The Great Hearts by David Oliver
Genre – Dark Fantasy
About the Book – A Confused Dark Fantasy
“Calidan Darkheart is an Imperator. The voice of the Emperor in the wild. A secretive and dangerous job, hunting down those deemed a threat to the Emperor’s rule…whether monster or man. Twisted and bitter, he heads down a dark path to hunt a nightmare from his youth.
This is his story.
The first instalment of a new series, David Oliver’s debut novel features mythical beasts, epic sword duels, dark rituals and a friendship for the ages. Following in the footsteps of authors such as Mark Lawrence, Joe Abercrombie and Brian McClellan, The Great Hearts melds gritty, vivid action with the soft, warm purr of a gigantic panther.” – Publisher Blurb
The Review – Not Quite Great
The Great Hearts is a dark fantasy, coming of age adventure. Those are two hats that are difficult to wear, and to say that The Great Hearts does both well would be an exaggeration. Weaving between past and present (with an emphasis on the past) the tale follows a boy who will become Imperator and his brother. We will touch on the misuse of Latin later, first we need to address the conflicting tones. The coming of age story for a heartless killer is a hard pill to swallow. There were more than a handful of cringe inducing moments and at one point, we believed our eyes were going to roll out of our heads. Mister Oliver states his intentions at the end of the book; he wrote this book for himself, and from our view, it is painfully obvious. The contents of this book are little more than adolescent boy wish fulfilment, with the only binding material being the reader’s ability to suspend disbelief. An eleven-year-old boy seeing combat is a stretch by even the standards of George R. R Martin, and unfortunately, this story was not written by Martin. Of course, with a name like Calidan Darkheart, what else could you be?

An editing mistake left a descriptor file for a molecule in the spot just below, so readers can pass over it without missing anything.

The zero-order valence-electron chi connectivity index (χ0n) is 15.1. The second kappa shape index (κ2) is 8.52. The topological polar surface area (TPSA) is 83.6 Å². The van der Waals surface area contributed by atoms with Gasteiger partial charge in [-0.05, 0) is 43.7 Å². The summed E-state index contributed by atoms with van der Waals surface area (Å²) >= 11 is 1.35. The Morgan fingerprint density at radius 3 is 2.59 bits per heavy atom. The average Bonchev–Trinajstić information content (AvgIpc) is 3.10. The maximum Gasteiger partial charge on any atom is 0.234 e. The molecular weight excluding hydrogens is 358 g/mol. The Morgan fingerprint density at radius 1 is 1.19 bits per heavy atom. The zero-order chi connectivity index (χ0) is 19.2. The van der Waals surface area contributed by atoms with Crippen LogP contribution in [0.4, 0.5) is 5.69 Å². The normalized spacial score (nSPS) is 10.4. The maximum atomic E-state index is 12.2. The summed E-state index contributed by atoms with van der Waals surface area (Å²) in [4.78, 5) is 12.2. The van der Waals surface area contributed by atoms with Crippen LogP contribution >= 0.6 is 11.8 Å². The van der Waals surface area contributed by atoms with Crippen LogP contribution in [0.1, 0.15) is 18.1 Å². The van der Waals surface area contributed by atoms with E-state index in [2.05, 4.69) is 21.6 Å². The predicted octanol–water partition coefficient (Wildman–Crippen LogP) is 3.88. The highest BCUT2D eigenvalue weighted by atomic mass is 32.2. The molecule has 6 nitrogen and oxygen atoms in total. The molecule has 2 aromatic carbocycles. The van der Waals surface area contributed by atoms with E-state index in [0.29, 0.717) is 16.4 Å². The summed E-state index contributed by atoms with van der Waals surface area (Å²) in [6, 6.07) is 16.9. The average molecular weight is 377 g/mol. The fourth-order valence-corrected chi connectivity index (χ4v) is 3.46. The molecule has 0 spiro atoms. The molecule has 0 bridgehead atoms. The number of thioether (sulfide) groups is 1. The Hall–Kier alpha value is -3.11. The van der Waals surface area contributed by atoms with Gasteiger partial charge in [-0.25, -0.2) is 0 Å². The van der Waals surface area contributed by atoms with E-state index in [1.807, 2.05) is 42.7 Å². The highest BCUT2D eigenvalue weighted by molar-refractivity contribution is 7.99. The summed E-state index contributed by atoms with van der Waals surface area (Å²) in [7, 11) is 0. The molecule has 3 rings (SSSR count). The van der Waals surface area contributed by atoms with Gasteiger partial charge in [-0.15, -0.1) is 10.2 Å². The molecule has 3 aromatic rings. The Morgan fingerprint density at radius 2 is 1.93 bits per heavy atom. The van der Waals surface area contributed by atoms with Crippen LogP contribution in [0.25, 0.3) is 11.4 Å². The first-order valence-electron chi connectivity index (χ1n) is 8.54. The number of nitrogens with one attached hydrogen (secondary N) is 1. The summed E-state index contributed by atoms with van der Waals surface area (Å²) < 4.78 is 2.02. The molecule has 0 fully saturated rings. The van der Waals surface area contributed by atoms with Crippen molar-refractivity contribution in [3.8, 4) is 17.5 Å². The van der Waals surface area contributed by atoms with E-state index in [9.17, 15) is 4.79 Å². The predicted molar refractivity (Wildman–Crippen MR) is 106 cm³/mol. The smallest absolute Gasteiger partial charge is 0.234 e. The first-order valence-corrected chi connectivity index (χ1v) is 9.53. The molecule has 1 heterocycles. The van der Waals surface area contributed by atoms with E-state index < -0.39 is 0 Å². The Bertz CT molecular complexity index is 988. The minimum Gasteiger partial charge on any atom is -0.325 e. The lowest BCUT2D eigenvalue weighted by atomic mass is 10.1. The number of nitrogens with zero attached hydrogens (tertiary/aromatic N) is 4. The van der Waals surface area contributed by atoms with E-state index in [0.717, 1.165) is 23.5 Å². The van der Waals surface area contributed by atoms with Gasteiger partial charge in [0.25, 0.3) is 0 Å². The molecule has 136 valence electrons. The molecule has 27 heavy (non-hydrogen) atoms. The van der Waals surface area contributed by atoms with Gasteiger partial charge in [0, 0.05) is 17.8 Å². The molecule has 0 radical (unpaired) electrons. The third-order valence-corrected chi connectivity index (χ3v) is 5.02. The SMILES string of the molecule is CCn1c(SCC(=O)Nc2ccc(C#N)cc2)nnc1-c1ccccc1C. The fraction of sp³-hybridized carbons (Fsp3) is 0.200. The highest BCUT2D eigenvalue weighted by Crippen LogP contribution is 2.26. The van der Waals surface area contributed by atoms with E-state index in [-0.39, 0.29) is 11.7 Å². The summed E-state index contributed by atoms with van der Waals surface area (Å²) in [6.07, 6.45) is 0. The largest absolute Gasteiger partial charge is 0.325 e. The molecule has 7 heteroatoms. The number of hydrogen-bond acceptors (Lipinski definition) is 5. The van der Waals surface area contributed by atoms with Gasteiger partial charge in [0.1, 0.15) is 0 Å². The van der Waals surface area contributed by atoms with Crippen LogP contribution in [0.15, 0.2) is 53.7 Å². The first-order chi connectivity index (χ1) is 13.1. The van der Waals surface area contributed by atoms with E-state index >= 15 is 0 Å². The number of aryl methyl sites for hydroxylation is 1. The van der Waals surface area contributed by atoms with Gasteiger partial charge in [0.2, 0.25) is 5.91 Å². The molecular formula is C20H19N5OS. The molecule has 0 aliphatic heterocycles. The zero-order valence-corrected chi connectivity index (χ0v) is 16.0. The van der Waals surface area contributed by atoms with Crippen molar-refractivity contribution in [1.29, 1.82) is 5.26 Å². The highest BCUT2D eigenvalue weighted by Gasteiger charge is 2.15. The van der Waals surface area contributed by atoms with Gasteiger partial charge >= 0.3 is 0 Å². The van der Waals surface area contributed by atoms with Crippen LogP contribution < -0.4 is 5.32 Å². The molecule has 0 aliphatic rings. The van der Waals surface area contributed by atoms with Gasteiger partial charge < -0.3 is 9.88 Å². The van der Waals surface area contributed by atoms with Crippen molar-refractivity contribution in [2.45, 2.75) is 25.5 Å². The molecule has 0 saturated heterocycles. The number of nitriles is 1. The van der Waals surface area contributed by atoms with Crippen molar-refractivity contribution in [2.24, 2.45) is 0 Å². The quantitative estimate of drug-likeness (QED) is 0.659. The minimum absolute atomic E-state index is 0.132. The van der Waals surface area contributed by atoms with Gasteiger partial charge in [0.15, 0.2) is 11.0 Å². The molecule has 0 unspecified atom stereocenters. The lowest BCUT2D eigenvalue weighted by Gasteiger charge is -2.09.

The Bright Side – A Silver Lining
When not decimated by the most edgy musings, the dialog is bearable and the writing itself is good for a debut novel. Unfortunately, Mister Oliver breaks one of our cardinal rules in this outing, and that is the misuse of Latin, or any language for that matter. Imperator is the root word for emperor, both in English and the Romance languages, so it makes little sense to use to use it as a title for a man meant to be subordinate to an emperor. We cannot stress this enough, but when appropriating other languages for one’s work, one cannot simply take a word because it sounds cool, one ought to take the meaning too. He may as well have used the title Stabularius, after all, it has the word stab in it, right?
Now, if you take away everything we hate, what remains? A relatively fast-paced trot through the memories of a hired killer. While there is certainly room for improvement in this romp, it could always be worse.
The Rating – Solid C
A middling effort gets a middling grade. Another couple of rounds of editing and a hand courageous enough to hit the delete key could have improved this dark fantasy adventure immensely. That being said, it is still fun at times, even bordering on good. When the author is not trying too hard to make his characters cool, you get tastes of a fantastic world waiting beyond the veil. Since this appears to be the beginning of a series, we hope that the author takes time to reflect on the successes and shortcomings of what he wrote and adjusts his course.
Want to read The Great Hearts? You can find it on Amazon.